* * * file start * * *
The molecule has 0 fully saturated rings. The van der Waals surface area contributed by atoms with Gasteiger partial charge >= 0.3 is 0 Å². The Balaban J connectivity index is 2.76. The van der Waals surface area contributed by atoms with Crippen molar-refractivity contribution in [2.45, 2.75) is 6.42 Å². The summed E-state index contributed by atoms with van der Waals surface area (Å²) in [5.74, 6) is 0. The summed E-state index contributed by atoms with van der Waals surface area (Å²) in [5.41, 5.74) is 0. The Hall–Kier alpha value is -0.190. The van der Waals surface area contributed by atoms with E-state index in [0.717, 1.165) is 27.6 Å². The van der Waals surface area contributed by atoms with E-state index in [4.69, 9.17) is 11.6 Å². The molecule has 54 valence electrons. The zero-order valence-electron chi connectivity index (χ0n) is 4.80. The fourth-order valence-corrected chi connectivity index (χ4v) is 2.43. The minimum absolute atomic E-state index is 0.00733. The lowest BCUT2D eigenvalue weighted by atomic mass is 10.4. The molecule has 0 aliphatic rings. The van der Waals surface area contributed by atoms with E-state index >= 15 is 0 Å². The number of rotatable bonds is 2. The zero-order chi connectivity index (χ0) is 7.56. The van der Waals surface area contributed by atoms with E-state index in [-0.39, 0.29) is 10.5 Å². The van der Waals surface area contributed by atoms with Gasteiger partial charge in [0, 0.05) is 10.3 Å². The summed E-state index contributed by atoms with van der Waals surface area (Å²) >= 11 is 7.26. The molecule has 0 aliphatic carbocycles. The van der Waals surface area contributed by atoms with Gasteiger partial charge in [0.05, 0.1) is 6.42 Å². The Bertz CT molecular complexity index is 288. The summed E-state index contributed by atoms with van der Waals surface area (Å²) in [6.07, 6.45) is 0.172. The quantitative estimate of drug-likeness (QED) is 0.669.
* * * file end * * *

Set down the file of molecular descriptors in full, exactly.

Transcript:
The molecule has 0 fully saturated rings. The van der Waals surface area contributed by atoms with Gasteiger partial charge >= 0.3 is 0 Å². The Balaban J connectivity index is 2.76. The van der Waals surface area contributed by atoms with Crippen molar-refractivity contribution in [2.45, 2.75) is 6.42 Å². The summed E-state index contributed by atoms with van der Waals surface area (Å²) in [5.74, 6) is 0. The summed E-state index contributed by atoms with van der Waals surface area (Å²) in [5.41, 5.74) is 0. The Hall–Kier alpha value is -0.190. The van der Waals surface area contributed by atoms with E-state index in [0.717, 1.165) is 27.6 Å². The van der Waals surface area contributed by atoms with E-state index in [4.69, 9.17) is 11.6 Å². The molecule has 54 valence electrons. The zero-order valence-electron chi connectivity index (χ0n) is 4.80. The fourth-order valence-corrected chi connectivity index (χ4v) is 2.43. The minimum absolute atomic E-state index is 0.00733. The lowest BCUT2D eigenvalue weighted by atomic mass is 10.4. The molecule has 0 aliphatic rings. The van der Waals surface area contributed by atoms with E-state index >= 15 is 0 Å². The number of rotatable bonds is 2. The zero-order chi connectivity index (χ0) is 7.56. The van der Waals surface area contributed by atoms with E-state index in [-0.39, 0.29) is 10.5 Å². The van der Waals surface area contributed by atoms with Gasteiger partial charge in [0, 0.05) is 10.3 Å². The summed E-state index contributed by atoms with van der Waals surface area (Å²) >= 11 is 7.26. The molecule has 0 aliphatic carbocycles. The van der Waals surface area contributed by atoms with Gasteiger partial charge in [0.05, 0.1) is 6.42 Å². The Bertz CT molecular complexity index is 288. The summed E-state index contributed by atoms with van der Waals surface area (Å²) in [6.07, 6.45) is 0.172. The quantitative estimate of drug-likeness (QED) is 0.669.